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The conservation charity WWF is asking hundreds of millions of people to help save the planet by turning off their lights for one hour, on the same night, all across the planet, and to enjoy a sustainable candlelit dinner instead.
WWF calls for "lights out" at 8.30pm on 31 March 2012. It's a simple idea that’s quickly turned into a global phenomenon. Hundreds of millions of people turning off their lights for one hour, on the same night, all across the planet.
But it’s not to save an hour’s electricity. It’s something much bigger. WWF’s Earth Hour is about people coming together to put the focus on this brilliant world we all share – and how we need to protect it. Not just for an hour a year, but every day.
Because a healthy planet isn’t just good for polar bears or tropical tree frogs. It’s essential for us all. It’s easy to forget how much we depend on it for food, fuel, water, fresh air… And the truth is, our modern lifestyles have been taking a toll on our planet.
WWF already tackles a lot of the environmental impacts – like deforestation, endangered species, and the impacts of climate change. But Earth Hour is a chance for everyone to say they’ll do their bit. And that’s never been more vital.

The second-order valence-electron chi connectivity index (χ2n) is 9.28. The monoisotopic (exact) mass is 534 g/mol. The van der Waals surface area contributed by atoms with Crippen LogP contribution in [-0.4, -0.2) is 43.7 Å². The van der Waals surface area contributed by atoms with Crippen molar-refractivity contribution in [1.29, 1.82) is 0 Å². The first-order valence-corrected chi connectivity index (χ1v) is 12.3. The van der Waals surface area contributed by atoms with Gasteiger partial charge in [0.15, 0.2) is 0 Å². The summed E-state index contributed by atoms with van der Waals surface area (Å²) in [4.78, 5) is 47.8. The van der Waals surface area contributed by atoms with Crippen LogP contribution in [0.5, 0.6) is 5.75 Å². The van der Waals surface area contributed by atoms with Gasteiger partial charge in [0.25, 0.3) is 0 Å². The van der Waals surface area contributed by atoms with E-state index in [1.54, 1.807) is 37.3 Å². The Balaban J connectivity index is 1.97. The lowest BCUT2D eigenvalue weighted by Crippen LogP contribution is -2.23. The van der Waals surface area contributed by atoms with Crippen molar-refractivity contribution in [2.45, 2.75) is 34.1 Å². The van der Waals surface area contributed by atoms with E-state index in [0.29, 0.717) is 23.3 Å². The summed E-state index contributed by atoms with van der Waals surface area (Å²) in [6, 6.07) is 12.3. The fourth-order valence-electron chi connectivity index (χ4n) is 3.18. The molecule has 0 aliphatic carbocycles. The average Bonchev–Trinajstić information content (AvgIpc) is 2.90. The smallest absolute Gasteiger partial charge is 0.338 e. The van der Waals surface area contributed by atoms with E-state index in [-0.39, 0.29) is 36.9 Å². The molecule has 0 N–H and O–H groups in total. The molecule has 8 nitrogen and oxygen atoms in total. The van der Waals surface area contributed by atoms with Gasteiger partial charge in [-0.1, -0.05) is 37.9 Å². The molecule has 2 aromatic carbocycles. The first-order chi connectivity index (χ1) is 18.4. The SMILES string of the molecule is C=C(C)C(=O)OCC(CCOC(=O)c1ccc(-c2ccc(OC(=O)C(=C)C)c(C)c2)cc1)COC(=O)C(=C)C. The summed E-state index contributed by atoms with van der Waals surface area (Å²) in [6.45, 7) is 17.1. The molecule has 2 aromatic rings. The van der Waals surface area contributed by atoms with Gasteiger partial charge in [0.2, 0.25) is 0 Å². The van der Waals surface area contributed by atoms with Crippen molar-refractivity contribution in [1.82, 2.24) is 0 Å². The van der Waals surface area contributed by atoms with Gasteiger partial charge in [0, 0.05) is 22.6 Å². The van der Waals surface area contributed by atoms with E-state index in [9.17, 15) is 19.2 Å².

And, Earth Hour is a celebration. It’s always a night to remember – whether it’s a special candlelit evening at home with friends or family, or a night out on the town, or watching the spectacular global switch-offs from landmarks like the Eiffel Tower, the Pyramids of Giza, Times Square, Sydney Opera House…
In 2012, WWF is promoting a special focus on sustainable food. Participating businesses are encouraged to adopt the following principles for a sustainable lunch:
As WWF says, "The food we eat – growing, producing and importing it – has a massive impact not just on our health but also on the health of our planet, from the Cerrado savannah in Brazil to the forests of Borneo. And food is responsible for 30% of the UK’s CO2 emissions."
"But here’s the good news: what’s healthy for people is – more or less – healthy for the planet too. If we adapt what we eat slightly, we can make a positive difference for ourselves and for nature."